Difference between Left and Right Brain Functions/difference table

Left and Right Brain Functioning

As the child’s brain matures, various functions become lateralized to the left or right hemisphere. The left hemisphere is associated with logical, analytical thought, with mathematical and linear processing of infor­mation. The right hemisphere perceives and remembers visual, tactile, and auditory images; it is more efficient in processing holistic, integrative, and emotional information. Torrance (1980) lists several characteristics of left and right-brain dominance. Left and Right Brain Functioning difference

While we can cite many differences between left- and right-brain characteristics, it is important to remember that the left and right hemispheres operate together as a “team.” Through the corpus collosum, messages are sent back and forth so that both hemispheres are involved in most of the neurological activity of the human brain. Most problem solving involves the capacities of both hemispheres, and often the best solutions to problems are those in which each hemisphere has participated optimally.We must also remember Scovel’s warning that left-and right- brain differences tend to draw more attention than the research warrants at the present time. Left and Right Brain Functioning difference

Nevertheless, the left-/right-brain construct helps to define another useful learning style continuum, with implications for second language learning and teaching. Danesi (1988), for example, used “neurological bimodality” to analyze the way in which various language teaching methods have failed: by appealing too strongly to left-brain processes, past methods were inadequately stimulating important right-brain processes in the language classroom. Krashen, Seliger, and Hartnett (1974) found support for the hypothesis that left-brain-dominant second language learners preferred a deductive style of teaching, while right-brain-dominant learners appeared to be more successful in an inductive classroom environment. Stevick (1982) concluded that left-brain-dominant second language learners are better at producing separate words, gathering the specifics of language, carrying out sequences of operations, and dealing with abstraction, classification, labeling, and reorganization. Right-brain-dominant learners, on the other hand, appear to deal better with whole images (not with reshuffling parts), with generalizations, with metaphors, and with emotional reactions and artistic expressions. This may suggest a greater need to perceive whole meanings in those early stages, and to ana­lyze and monitor oneself more in the later stages. Left and Right Brain Functioning difference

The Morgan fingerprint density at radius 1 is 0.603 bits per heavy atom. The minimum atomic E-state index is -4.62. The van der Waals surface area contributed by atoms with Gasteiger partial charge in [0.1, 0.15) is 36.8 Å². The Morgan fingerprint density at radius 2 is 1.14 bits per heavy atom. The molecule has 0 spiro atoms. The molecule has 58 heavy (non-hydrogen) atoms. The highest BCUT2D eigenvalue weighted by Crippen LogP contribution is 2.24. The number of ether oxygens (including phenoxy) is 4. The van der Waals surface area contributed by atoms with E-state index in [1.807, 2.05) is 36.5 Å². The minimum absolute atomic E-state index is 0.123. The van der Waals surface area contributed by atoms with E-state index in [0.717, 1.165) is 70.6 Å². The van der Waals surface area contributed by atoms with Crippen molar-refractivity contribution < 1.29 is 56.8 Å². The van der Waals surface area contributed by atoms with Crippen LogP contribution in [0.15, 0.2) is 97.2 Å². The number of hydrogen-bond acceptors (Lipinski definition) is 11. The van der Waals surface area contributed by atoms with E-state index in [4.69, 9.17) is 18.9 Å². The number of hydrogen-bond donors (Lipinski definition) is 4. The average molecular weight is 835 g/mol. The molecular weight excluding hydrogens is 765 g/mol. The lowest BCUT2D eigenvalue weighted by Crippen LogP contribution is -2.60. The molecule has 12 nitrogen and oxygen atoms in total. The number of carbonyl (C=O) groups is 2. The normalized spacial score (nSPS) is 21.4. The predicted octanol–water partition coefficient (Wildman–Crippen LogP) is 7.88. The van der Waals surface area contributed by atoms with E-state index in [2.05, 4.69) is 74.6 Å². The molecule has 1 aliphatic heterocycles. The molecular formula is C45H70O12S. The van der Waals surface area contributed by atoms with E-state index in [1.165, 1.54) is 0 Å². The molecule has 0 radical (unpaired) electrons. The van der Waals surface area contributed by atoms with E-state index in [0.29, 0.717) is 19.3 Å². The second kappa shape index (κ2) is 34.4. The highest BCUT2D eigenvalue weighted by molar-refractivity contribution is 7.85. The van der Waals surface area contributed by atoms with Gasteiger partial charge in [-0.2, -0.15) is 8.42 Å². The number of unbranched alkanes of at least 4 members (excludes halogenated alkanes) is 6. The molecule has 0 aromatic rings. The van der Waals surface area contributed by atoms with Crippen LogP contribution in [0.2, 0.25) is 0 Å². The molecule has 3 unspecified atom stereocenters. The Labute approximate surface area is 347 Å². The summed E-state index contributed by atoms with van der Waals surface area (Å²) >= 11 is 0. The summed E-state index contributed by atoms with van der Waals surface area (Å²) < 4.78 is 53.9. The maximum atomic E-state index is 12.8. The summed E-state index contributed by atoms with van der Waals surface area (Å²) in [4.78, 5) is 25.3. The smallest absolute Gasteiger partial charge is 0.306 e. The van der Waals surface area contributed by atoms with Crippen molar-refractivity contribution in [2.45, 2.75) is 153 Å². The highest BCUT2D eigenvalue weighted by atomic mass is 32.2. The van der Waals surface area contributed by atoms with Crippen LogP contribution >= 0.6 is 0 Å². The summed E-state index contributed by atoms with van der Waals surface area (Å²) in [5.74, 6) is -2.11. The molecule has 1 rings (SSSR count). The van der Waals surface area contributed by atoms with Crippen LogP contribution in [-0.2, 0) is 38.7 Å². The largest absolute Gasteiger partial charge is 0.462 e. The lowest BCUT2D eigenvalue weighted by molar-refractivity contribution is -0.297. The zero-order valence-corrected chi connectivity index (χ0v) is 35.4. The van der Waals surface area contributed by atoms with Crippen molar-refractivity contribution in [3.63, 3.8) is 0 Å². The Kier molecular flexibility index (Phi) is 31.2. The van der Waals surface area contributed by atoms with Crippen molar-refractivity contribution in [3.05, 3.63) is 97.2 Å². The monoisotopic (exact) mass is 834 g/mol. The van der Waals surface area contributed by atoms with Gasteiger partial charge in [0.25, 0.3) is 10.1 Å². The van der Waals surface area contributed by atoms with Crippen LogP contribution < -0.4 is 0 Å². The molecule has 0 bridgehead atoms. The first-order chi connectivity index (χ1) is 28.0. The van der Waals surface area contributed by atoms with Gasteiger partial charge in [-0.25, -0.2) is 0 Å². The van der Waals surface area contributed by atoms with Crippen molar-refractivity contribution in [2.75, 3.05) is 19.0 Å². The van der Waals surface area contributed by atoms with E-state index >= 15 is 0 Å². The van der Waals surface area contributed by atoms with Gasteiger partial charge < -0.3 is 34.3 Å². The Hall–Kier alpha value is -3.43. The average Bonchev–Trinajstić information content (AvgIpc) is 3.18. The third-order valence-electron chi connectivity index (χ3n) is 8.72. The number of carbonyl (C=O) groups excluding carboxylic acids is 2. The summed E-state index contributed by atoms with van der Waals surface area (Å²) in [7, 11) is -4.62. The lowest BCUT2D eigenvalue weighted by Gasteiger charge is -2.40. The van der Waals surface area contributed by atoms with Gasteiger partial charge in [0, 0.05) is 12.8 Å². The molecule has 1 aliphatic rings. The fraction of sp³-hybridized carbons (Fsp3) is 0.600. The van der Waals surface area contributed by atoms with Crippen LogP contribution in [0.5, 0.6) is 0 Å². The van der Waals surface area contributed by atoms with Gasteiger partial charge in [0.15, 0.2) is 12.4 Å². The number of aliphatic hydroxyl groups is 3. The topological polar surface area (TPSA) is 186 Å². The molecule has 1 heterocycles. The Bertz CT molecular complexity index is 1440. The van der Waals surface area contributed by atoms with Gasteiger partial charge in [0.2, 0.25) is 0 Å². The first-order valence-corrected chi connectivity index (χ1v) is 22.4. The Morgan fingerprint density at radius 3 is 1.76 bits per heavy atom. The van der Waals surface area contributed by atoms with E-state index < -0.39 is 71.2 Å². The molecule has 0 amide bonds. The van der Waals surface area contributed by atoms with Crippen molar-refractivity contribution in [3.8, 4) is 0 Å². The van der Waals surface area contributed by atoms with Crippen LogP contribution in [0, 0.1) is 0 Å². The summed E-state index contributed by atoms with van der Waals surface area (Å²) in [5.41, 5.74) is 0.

Difference between Left and Right Brain Functioning

Left-Brain Dominance Right-Brain Dominance
  • Intellectual
  • Remembers names
  • Responds to verbal instructions and explanations
  • Experiments systematically and with control
  • Makes objective judgments
  • Planned and structured
  • Prefers established, certain information
  • Analytic reader
  • Reliance on language in thinking and remembering
  • Prefers talking and writing
  • Prefers multiple-choice tests
  • Controls feelings
  • Not good at interpreting body language
  • Rarely uses metaphors
  • Favors logical problem solving
  • Intuitive
  • Remembers faces
  • Responds to demonstrated, illustrated, or symbolic instructions
  • Experiments randomly and with less restraint
  • Makes subjective judgments
  • Fluid and spontaneous
  • Prefers elusive, uncertain information
  • Synthesizing reader
  • Reliance on images in thinking and remembering Prefers drawing and manipulating objects
  • Prefers open-ended questions
  • More free with feelings
  • Good at interpreting body language
  • Frequently uses metaphors
  • Favors intuitive problem solving


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